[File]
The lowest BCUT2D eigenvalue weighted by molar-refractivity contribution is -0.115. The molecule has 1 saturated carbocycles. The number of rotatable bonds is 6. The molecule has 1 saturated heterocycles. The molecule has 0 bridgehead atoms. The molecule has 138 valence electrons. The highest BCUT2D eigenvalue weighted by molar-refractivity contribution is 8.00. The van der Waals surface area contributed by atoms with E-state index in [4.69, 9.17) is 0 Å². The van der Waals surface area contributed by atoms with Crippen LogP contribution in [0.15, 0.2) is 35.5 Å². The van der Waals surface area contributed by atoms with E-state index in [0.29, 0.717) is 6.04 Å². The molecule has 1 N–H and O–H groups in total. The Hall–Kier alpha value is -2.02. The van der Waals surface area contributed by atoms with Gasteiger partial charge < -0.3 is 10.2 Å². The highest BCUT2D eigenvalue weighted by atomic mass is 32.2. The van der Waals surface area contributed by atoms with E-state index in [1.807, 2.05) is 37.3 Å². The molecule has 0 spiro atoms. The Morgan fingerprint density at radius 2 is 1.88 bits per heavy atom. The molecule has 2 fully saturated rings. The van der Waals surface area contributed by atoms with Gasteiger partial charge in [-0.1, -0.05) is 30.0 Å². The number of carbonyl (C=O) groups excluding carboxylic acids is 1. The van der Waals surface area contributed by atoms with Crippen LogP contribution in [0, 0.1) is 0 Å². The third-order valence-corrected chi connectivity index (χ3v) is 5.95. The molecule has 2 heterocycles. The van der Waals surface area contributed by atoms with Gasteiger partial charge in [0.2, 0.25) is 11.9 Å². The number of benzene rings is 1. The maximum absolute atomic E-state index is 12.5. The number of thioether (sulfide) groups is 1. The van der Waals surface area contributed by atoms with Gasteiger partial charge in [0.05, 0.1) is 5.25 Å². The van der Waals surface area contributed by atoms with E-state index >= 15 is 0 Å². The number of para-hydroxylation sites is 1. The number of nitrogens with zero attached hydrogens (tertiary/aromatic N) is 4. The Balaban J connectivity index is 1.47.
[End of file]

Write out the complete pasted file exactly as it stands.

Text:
The lowest BCUT2D eigenvalue weighted by molar-refractivity contribution is -0.115. The molecule has 1 saturated carbocycles. The number of rotatable bonds is 6. The molecule has 1 saturated heterocycles. The molecule has 0 bridgehead atoms. The molecule has 138 valence electrons. The highest BCUT2D eigenvalue weighted by molar-refractivity contribution is 8.00. The van der Waals surface area contributed by atoms with E-state index in [4.69, 9.17) is 0 Å². The van der Waals surface area contributed by atoms with Crippen LogP contribution in [0.15, 0.2) is 35.5 Å². The van der Waals surface area contributed by atoms with E-state index in [0.29, 0.717) is 6.04 Å². The molecule has 1 N–H and O–H groups in total. The Hall–Kier alpha value is -2.02. The van der Waals surface area contributed by atoms with Gasteiger partial charge < -0.3 is 10.2 Å². The highest BCUT2D eigenvalue weighted by atomic mass is 32.2. The van der Waals surface area contributed by atoms with E-state index in [1.807, 2.05) is 37.3 Å². The molecule has 0 spiro atoms. The Morgan fingerprint density at radius 2 is 1.88 bits per heavy atom. The molecule has 2 fully saturated rings. The van der Waals surface area contributed by atoms with Gasteiger partial charge in [-0.1, -0.05) is 30.0 Å². The number of carbonyl (C=O) groups excluding carboxylic acids is 1. The van der Waals surface area contributed by atoms with Crippen LogP contribution in [0, 0.1) is 0 Å². The third-order valence-corrected chi connectivity index (χ3v) is 5.95. The molecule has 2 heterocycles. The van der Waals surface area contributed by atoms with Gasteiger partial charge in [0.2, 0.25) is 11.9 Å². The number of benzene rings is 1. The maximum absolute atomic E-state index is 12.5. The number of thioether (sulfide) groups is 1. The van der Waals surface area contributed by atoms with Gasteiger partial charge in [0.05, 0.1) is 5.25 Å². The van der Waals surface area contributed by atoms with E-state index >= 15 is 0 Å². The number of para-hydroxylation sites is 1. The number of nitrogens with zero attached hydrogens (tertiary/aromatic N) is 4. The Balaban J connectivity index is 1.47.